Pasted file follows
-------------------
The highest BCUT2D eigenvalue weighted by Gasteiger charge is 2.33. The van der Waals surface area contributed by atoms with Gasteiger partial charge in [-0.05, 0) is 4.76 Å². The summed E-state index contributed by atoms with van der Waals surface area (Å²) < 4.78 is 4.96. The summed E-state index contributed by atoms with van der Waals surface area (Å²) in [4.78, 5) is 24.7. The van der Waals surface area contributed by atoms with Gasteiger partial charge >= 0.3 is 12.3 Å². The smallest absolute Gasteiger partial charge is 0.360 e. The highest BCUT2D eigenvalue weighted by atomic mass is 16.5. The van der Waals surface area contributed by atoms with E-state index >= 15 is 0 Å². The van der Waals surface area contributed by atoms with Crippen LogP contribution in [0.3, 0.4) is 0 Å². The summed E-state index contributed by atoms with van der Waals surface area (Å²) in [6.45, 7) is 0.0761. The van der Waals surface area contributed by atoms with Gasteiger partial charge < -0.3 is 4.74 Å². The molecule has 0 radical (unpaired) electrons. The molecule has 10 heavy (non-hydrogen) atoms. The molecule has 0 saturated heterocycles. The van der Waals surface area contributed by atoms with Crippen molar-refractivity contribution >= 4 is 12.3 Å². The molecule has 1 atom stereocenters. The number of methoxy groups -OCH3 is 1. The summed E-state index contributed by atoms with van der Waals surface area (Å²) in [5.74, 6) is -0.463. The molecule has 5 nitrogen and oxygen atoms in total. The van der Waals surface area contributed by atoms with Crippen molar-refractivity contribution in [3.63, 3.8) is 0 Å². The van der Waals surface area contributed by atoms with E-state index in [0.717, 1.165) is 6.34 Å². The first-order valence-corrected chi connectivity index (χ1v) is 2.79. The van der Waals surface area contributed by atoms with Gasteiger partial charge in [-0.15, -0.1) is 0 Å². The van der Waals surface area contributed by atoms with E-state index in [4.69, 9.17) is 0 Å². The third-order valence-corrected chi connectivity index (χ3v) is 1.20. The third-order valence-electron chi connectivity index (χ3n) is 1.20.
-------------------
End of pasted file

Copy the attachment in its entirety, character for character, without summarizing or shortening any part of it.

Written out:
The highest BCUT2D eigenvalue weighted by Gasteiger charge is 2.33. The van der Waals surface area contributed by atoms with Gasteiger partial charge in [-0.05, 0) is 4.76 Å². The summed E-state index contributed by atoms with van der Waals surface area (Å²) < 4.78 is 4.96. The summed E-state index contributed by atoms with van der Waals surface area (Å²) in [4.78, 5) is 24.7. The van der Waals surface area contributed by atoms with Gasteiger partial charge >= 0.3 is 12.3 Å². The smallest absolute Gasteiger partial charge is 0.360 e. The highest BCUT2D eigenvalue weighted by atomic mass is 16.5. The van der Waals surface area contributed by atoms with E-state index >= 15 is 0 Å². The van der Waals surface area contributed by atoms with Crippen LogP contribution in [0.3, 0.4) is 0 Å². The summed E-state index contributed by atoms with van der Waals surface area (Å²) in [6.45, 7) is 0.0761. The van der Waals surface area contributed by atoms with Gasteiger partial charge < -0.3 is 4.74 Å². The molecule has 0 radical (unpaired) electrons. The molecule has 10 heavy (non-hydrogen) atoms. The molecule has 0 saturated heterocycles. The van der Waals surface area contributed by atoms with Crippen molar-refractivity contribution >= 4 is 12.3 Å². The molecule has 1 atom stereocenters. The number of methoxy groups -OCH3 is 1. The summed E-state index contributed by atoms with van der Waals surface area (Å²) in [5.74, 6) is -0.463. The molecule has 5 nitrogen and oxygen atoms in total. The van der Waals surface area contributed by atoms with Crippen molar-refractivity contribution in [3.63, 3.8) is 0 Å². The van der Waals surface area contributed by atoms with E-state index in [0.717, 1.165) is 6.34 Å². The first-order valence-corrected chi connectivity index (χ1v) is 2.79. The van der Waals surface area contributed by atoms with Gasteiger partial charge in [-0.15, -0.1) is 0 Å². The van der Waals surface area contributed by atoms with E-state index in [4.69, 9.17) is 0 Å². The third-order valence-corrected chi connectivity index (χ3v) is 1.20. The third-order valence-electron chi connectivity index (χ3n) is 1.20.